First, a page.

William Falk’s Editor’s Letters in The Week ….

April 3, 2009

I’ve mentioned before how much I enjoy the magazine The Week.  One of the highlights is the short Editor’s Letter by William Falk.

The March 21 Letter, for example, was a touching commentary on Falk’s blue-eyed daughter, who inherited the color of her eyes from her grandfather, Falk’s father.

On this day, I’d have to go to the hospital and tell the doctors to turn off the life-support equipment and set the unforgettable Byron Falk free, as he instructed in his living will. Jessie listened quietly, nodding, trying to understand. In those blue eyes, shining with tears, I saw the unbreakable chain of generations: Life.

The Letter from March 27th, Alone with One’s Self, was also striking  for me.  I, like Falk, actually enjoyed the solitude of my teen years most of the time.  This should  be read by everyone who twitters, writes blogs, text messages, emails, reads feeds, and — again, like me — generally stays connected all the damned time.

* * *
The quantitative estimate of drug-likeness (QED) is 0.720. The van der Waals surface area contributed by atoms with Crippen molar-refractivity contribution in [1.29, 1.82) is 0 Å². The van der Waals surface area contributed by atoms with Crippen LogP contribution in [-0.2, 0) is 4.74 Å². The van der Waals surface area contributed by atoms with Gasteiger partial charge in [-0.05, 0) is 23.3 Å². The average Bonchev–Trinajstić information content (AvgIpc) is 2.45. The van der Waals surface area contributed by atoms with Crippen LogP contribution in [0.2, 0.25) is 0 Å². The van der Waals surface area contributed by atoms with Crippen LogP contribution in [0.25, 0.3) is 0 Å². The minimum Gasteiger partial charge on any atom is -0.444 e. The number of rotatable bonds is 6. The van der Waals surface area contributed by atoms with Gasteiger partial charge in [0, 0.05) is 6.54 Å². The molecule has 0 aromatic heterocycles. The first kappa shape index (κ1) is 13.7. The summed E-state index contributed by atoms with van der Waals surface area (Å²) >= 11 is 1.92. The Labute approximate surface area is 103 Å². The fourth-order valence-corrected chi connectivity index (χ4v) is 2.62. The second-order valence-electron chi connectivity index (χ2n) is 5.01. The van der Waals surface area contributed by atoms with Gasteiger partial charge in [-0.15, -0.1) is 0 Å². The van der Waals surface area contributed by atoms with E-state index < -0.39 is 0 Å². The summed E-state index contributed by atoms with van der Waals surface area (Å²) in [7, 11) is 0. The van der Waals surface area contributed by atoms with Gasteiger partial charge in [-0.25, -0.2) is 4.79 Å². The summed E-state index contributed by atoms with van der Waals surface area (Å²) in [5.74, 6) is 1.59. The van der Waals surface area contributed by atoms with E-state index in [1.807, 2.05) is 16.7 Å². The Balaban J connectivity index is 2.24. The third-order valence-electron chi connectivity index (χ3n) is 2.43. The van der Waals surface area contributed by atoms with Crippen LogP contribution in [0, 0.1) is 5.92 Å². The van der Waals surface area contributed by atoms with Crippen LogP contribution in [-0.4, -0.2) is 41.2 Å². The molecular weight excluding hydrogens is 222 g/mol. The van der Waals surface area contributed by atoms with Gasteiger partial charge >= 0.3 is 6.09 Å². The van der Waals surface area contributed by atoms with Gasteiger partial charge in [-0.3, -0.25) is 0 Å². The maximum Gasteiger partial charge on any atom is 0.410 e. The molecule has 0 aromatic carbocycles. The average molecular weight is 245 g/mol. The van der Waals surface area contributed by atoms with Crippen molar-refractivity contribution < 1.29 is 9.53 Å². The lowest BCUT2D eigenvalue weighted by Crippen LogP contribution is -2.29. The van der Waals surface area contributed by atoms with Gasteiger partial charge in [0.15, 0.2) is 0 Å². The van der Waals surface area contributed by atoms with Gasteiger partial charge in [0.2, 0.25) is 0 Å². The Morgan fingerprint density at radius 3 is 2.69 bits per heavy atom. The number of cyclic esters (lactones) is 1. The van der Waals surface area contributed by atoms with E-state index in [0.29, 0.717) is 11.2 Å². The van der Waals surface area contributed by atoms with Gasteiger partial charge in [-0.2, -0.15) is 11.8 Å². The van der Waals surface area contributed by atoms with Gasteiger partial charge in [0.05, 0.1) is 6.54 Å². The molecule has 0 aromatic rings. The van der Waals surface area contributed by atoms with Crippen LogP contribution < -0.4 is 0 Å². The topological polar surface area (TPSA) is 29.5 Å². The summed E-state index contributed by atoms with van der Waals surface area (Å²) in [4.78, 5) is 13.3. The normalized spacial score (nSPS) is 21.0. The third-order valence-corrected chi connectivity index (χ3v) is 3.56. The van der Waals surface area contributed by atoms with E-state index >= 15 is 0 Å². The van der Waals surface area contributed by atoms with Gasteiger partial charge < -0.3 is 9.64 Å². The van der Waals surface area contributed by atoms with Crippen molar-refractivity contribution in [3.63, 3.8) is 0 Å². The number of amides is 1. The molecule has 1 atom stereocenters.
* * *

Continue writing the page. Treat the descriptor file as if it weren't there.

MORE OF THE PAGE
Truth is, there were times in my teen years when I would have killed for the distraction of some online friends. But I don’t envy the Facebook generation. Living in the blab-o-sphere, with a half-dozen open channels at all times, seems more like a burden than a pleasure, and the endless back-and-forth more an addiction than a choice. I know: I sound like crotchety old Andy Rooney, scowling at this newfangled world from beneath the disapproving hedge of my eyebrows. But there is something to be said for looking for solace, and clues, inside your own being.

Oh, how I miss that solitude sometimes.   And thank you, Mr. Falk, for letting me know I’m not alone.


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